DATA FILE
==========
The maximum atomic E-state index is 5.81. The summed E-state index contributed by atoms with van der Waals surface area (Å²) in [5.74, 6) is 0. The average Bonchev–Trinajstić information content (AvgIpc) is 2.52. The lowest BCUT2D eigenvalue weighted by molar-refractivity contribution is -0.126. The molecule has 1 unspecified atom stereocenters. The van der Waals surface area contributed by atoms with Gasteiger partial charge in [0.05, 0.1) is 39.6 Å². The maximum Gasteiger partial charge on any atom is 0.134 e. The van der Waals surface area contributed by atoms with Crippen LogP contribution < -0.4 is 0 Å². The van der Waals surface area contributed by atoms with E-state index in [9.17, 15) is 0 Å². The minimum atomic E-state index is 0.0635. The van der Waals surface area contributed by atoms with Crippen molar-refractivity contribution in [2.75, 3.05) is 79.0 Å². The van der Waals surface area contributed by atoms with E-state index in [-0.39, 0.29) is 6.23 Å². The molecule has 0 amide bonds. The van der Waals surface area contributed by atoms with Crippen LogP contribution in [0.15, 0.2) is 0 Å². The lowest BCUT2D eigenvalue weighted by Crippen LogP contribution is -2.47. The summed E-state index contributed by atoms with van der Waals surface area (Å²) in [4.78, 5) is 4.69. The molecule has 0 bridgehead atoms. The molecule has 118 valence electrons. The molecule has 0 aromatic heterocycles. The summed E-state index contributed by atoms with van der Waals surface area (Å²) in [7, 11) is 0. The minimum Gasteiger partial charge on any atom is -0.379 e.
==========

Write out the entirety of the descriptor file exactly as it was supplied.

The maximum atomic E-state index is 5.81. The summed E-state index contributed by atoms with van der Waals surface area (Å²) in [5.74, 6) is 0. The average Bonchev–Trinajstić information content (AvgIpc) is 2.52. The lowest BCUT2D eigenvalue weighted by molar-refractivity contribution is -0.126. The molecule has 1 unspecified atom stereocenters. The van der Waals surface area contributed by atoms with Gasteiger partial charge in [0.05, 0.1) is 39.6 Å². The maximum Gasteiger partial charge on any atom is 0.134 e. The van der Waals surface area contributed by atoms with Crippen LogP contribution < -0.4 is 0 Å². The van der Waals surface area contributed by atoms with E-state index in [9.17, 15) is 0 Å². The minimum atomic E-state index is 0.0635. The van der Waals surface area contributed by atoms with Crippen molar-refractivity contribution in [2.75, 3.05) is 79.0 Å². The van der Waals surface area contributed by atoms with E-state index in [-0.39, 0.29) is 6.23 Å². The molecule has 0 amide bonds. The van der Waals surface area contributed by atoms with Crippen LogP contribution in [0.15, 0.2) is 0 Å². The lowest BCUT2D eigenvalue weighted by Crippen LogP contribution is -2.47. The summed E-state index contributed by atoms with van der Waals surface area (Å²) in [4.78, 5) is 4.69. The molecule has 0 bridgehead atoms. The molecule has 118 valence electrons. The molecule has 0 aromatic heterocycles. The summed E-state index contributed by atoms with van der Waals surface area (Å²) in [7, 11) is 0. The minimum Gasteiger partial charge on any atom is -0.379 e.